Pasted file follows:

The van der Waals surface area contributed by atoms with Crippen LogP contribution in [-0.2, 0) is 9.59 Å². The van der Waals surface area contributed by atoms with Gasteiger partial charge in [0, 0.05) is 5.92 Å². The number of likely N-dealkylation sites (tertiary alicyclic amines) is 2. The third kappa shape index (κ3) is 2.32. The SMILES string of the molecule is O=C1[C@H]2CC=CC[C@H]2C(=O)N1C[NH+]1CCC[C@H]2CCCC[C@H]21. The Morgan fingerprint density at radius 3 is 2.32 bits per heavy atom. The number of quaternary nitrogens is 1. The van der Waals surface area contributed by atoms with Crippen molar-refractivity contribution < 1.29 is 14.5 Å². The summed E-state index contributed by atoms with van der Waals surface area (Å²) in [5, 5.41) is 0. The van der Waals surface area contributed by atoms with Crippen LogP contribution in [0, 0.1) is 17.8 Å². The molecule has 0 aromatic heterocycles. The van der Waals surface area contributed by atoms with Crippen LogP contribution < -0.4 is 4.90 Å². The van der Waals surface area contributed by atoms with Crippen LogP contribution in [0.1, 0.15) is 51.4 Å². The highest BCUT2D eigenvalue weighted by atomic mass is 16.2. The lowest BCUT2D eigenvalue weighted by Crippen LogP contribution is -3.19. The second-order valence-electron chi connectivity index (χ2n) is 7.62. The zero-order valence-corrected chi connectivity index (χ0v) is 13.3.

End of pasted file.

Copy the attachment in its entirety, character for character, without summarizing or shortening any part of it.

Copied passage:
The van der Waals surface area contributed by atoms with Crippen LogP contribution in [-0.2, 0) is 9.59 Å². The van der Waals surface area contributed by atoms with Gasteiger partial charge in [0, 0.05) is 5.92 Å². The number of likely N-dealkylation sites (tertiary alicyclic amines) is 2. The third kappa shape index (κ3) is 2.32. The SMILES string of the molecule is O=C1[C@H]2CC=CC[C@H]2C(=O)N1C[NH+]1CCC[C@H]2CCCC[C@H]21. The Morgan fingerprint density at radius 3 is 2.32 bits per heavy atom. The number of quaternary nitrogens is 1. The van der Waals surface area contributed by atoms with Crippen molar-refractivity contribution < 1.29 is 14.5 Å². The summed E-state index contributed by atoms with van der Waals surface area (Å²) in [5, 5.41) is 0. The van der Waals surface area contributed by atoms with Crippen LogP contribution in [0, 0.1) is 17.8 Å². The molecule has 0 aromatic heterocycles. The van der Waals surface area contributed by atoms with Crippen LogP contribution < -0.4 is 4.90 Å². The van der Waals surface area contributed by atoms with Crippen LogP contribution in [0.1, 0.15) is 51.4 Å². The highest BCUT2D eigenvalue weighted by atomic mass is 16.2. The lowest BCUT2D eigenvalue weighted by Crippen LogP contribution is -3.19. The second-order valence-electron chi connectivity index (χ2n) is 7.62. The zero-order valence-corrected chi connectivity index (χ0v) is 13.3.